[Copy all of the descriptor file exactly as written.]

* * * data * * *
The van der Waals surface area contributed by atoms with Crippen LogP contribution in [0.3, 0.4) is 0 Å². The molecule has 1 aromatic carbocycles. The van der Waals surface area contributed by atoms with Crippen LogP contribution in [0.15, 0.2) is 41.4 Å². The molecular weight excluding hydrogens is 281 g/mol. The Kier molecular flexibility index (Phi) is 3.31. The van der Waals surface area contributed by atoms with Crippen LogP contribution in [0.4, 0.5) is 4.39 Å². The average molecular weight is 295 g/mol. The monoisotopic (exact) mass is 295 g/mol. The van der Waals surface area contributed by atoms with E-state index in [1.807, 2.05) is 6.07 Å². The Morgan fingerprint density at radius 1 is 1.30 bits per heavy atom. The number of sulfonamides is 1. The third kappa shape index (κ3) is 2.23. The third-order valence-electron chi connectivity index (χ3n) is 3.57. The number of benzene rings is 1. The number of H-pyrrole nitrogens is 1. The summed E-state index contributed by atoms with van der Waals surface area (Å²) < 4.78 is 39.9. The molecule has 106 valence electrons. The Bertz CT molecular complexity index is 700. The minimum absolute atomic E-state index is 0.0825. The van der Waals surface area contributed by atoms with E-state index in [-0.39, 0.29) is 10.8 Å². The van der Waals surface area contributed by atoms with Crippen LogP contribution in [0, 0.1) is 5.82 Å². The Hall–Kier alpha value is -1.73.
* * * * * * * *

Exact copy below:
The van der Waals surface area contributed by atoms with Crippen LogP contribution in [0.3, 0.4) is 0 Å². The molecule has 1 aromatic carbocycles. The van der Waals surface area contributed by atoms with Crippen LogP contribution in [0.15, 0.2) is 41.4 Å². The molecular weight excluding hydrogens is 281 g/mol. The Kier molecular flexibility index (Phi) is 3.31. The van der Waals surface area contributed by atoms with Crippen LogP contribution in [0.4, 0.5) is 4.39 Å². The average molecular weight is 295 g/mol. The monoisotopic (exact) mass is 295 g/mol. The van der Waals surface area contributed by atoms with E-state index in [1.807, 2.05) is 6.07 Å². The Morgan fingerprint density at radius 1 is 1.30 bits per heavy atom. The number of sulfonamides is 1. The third kappa shape index (κ3) is 2.23. The third-order valence-electron chi connectivity index (χ3n) is 3.57. The number of benzene rings is 1. The number of H-pyrrole nitrogens is 1. The summed E-state index contributed by atoms with van der Waals surface area (Å²) < 4.78 is 39.9. The molecule has 106 valence electrons. The Bertz CT molecular complexity index is 700. The minimum absolute atomic E-state index is 0.0825. The van der Waals surface area contributed by atoms with E-state index in [-0.39, 0.29) is 10.8 Å². The van der Waals surface area contributed by atoms with Crippen LogP contribution in [0, 0.1) is 5.82 Å². The Hall–Kier alpha value is -1.73.